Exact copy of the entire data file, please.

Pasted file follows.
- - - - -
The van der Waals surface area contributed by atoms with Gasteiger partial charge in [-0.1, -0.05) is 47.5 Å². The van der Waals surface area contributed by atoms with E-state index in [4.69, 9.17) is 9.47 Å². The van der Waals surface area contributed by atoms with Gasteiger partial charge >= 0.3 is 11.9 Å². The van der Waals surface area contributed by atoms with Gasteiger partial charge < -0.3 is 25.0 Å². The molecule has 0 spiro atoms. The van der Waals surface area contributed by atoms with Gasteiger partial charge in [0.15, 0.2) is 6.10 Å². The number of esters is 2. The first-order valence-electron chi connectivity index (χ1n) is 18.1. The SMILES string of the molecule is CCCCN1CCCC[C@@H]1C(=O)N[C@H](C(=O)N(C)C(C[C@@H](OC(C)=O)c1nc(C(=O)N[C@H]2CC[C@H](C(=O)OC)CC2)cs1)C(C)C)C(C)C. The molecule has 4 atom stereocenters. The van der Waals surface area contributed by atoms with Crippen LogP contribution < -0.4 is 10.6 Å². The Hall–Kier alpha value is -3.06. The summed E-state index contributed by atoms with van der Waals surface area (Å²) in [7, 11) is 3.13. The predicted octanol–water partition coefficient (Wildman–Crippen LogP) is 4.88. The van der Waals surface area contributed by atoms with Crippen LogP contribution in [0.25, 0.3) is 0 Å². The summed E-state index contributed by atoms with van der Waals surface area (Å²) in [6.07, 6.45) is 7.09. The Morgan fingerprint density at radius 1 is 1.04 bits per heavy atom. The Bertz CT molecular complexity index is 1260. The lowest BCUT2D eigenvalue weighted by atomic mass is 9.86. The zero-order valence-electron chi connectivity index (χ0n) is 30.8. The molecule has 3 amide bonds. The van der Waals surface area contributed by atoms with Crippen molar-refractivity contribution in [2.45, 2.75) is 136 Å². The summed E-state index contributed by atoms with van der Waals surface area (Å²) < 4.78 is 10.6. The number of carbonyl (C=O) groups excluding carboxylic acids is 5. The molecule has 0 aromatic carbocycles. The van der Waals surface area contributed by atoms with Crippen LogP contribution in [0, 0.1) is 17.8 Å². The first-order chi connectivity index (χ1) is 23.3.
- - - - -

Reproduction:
The van der Waals surface area contributed by atoms with Gasteiger partial charge in [-0.1, -0.05) is 47.5 Å². The van der Waals surface area contributed by atoms with E-state index in [4.69, 9.17) is 9.47 Å². The van der Waals surface area contributed by atoms with Gasteiger partial charge >= 0.3 is 11.9 Å². The van der Waals surface area contributed by atoms with Gasteiger partial charge < -0.3 is 25.0 Å². The molecule has 0 spiro atoms. The van der Waals surface area contributed by atoms with Gasteiger partial charge in [0.15, 0.2) is 6.10 Å². The number of esters is 2. The first-order valence-electron chi connectivity index (χ1n) is 18.1. The SMILES string of the molecule is CCCCN1CCCC[C@@H]1C(=O)N[C@H](C(=O)N(C)C(C[C@@H](OC(C)=O)c1nc(C(=O)N[C@H]2CC[C@H](C(=O)OC)CC2)cs1)C(C)C)C(C)C. The molecule has 4 atom stereocenters. The van der Waals surface area contributed by atoms with Crippen LogP contribution < -0.4 is 10.6 Å². The Hall–Kier alpha value is -3.06. The summed E-state index contributed by atoms with van der Waals surface area (Å²) in [7, 11) is 3.13. The predicted octanol–water partition coefficient (Wildman–Crippen LogP) is 4.88. The van der Waals surface area contributed by atoms with Crippen LogP contribution in [0.25, 0.3) is 0 Å². The summed E-state index contributed by atoms with van der Waals surface area (Å²) in [6.07, 6.45) is 7.09. The Morgan fingerprint density at radius 1 is 1.04 bits per heavy atom. The Bertz CT molecular complexity index is 1260. The lowest BCUT2D eigenvalue weighted by atomic mass is 9.86. The zero-order valence-electron chi connectivity index (χ0n) is 30.8. The molecule has 3 amide bonds. The van der Waals surface area contributed by atoms with Crippen molar-refractivity contribution in [2.45, 2.75) is 136 Å². The summed E-state index contributed by atoms with van der Waals surface area (Å²) < 4.78 is 10.6. The number of carbonyl (C=O) groups excluding carboxylic acids is 5. The molecule has 0 aromatic carbocycles. The van der Waals surface area contributed by atoms with Crippen LogP contribution in [0, 0.1) is 17.8 Å². The first-order chi connectivity index (χ1) is 23.3.